Friday, 8 March 2019

A sincerity running through it: I chat to John Nelson about Berlioz' Requiem

John Nelson (Photo Gregory Massat)
John Nelson (Photo Gregory Massat)
Friday 8 March, 2019 is the 150th anniversary of the death of Berlioz, and commemorations include a performance of Berlioz' Grande messe des morts (Requiem) at St Paul's Cathedral in London with John Nelson conducting the Philharmonia Orchestra, the London Philharmonic Choir, the Philharmonia Chorus and soloist Michael Spyres. I was lucky enough to be able to catch up with John Nelson in a break from rehearsals to chat about Berlioz' Requiem and John's other plans for performances of Berlioz this year.


John Nelson (Photo Marco Borggreve)
John Nelson (Photo Marco Borggreve)
When discussing the work, John points out that Berlioz himself highly regarded it, saying towards the end of his life that if one of his works survived it would be that one, and John feels that it is a work which needs to be considered not just for the obvious grandeur but for its essence, the musical interpretation of the text.

With the enormous number of musicians involved in the large space of St Paul's Cathedral with the four bands in the rotunda, John agrees that the performance will indeed be impressive. The grandeur of the work matches that of St Paul's but acoustically the cathedral is not ideal though those sitting under the rotunda will get a good experience. But John is also after the textual meaning of the Requiem, whilst Berlioz was not religious, John feels that he wrote sincerely. He points out that Berlioz was from a Roman Catholic family and the memory of that is surely very present in the work. John finds a sincerity running through the entire piece.

The performance is being live streamed and will be recorded for DVD and for CD, by Warner Classics as part of John's on-going cycle of live Berlioz recordings the most recent of which was Les Troyens [see my review]. The idea for the performance arose after the performances of Les Troyens in Strasburg; to commemorate the 150th anniversary of Berlioz' death on the day in St Paul's, a venue which had been used for Sir Colin Davis' performance of the Requiem with the London Symphony Orchestra in 2012. A complex operation, yet it turned out to be possible; though only used as a concert hall infrequently, the cathedral was sympathetic to the performance and it proved possible to have Warner Classics record it and Medici TV live stream it. And the tenor Michael Spyres was free.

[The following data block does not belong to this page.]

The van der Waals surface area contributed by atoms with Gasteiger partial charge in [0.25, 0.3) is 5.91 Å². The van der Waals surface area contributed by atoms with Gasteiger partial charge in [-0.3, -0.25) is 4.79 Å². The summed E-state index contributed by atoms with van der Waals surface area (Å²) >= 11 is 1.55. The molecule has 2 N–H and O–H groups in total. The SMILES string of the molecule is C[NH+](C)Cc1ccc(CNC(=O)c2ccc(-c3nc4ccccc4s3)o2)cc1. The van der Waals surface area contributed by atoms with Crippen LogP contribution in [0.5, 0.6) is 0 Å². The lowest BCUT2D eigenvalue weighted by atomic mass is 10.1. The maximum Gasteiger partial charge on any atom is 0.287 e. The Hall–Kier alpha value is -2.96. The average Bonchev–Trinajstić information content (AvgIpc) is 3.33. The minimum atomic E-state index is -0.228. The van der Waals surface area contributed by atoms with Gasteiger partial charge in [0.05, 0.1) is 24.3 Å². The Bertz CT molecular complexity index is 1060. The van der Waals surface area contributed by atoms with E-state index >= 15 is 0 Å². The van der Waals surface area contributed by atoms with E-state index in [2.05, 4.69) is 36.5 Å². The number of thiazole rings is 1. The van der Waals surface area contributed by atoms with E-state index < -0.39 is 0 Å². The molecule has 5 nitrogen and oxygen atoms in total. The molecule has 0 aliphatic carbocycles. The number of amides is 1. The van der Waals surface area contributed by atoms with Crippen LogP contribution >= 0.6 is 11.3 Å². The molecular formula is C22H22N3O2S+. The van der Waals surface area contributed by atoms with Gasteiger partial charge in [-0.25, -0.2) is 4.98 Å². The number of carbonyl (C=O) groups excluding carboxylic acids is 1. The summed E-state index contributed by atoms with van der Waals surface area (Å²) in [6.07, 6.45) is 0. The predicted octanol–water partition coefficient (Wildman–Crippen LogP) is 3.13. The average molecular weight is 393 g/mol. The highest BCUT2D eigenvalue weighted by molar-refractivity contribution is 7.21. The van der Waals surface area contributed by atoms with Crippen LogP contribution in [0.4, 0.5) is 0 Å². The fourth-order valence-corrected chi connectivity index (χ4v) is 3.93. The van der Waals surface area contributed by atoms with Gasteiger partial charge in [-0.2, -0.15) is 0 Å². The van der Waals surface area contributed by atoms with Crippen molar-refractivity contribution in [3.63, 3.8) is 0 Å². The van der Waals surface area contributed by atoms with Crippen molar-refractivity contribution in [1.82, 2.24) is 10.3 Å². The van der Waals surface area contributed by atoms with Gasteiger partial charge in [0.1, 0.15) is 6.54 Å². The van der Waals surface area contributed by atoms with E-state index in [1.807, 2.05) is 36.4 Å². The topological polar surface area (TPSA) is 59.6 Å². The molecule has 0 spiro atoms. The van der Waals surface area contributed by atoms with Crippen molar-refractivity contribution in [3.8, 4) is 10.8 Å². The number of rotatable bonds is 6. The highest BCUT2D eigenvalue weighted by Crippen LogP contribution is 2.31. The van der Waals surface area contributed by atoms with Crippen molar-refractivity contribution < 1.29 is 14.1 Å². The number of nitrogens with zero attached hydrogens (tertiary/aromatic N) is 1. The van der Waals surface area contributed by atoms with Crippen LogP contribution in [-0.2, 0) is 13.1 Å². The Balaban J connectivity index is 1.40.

The acoustics at St Paul's Cathedral make recording a challenge and John feels lucky that the production team includes the sound engineer who worked on Colin Davis' live recording of Berlioz Requiem from St Paul's [on the LSO Live label], as well as the French engineer who has worked on all of John's other live Berlioz recordings.

Berlioz: Requiem - St Paul's Cathedral
For all the work's size, Berlioz was very exact in his specifications of the number of performers required for a performance of the Requiem, and John is pleased that the numbers they are using come pretty close to those of Berlioz; the choir will number 208 (Berlioz specified 210), whilst each section of strings will be two players less than Berlioz requested (so 10 bass players instead of 12).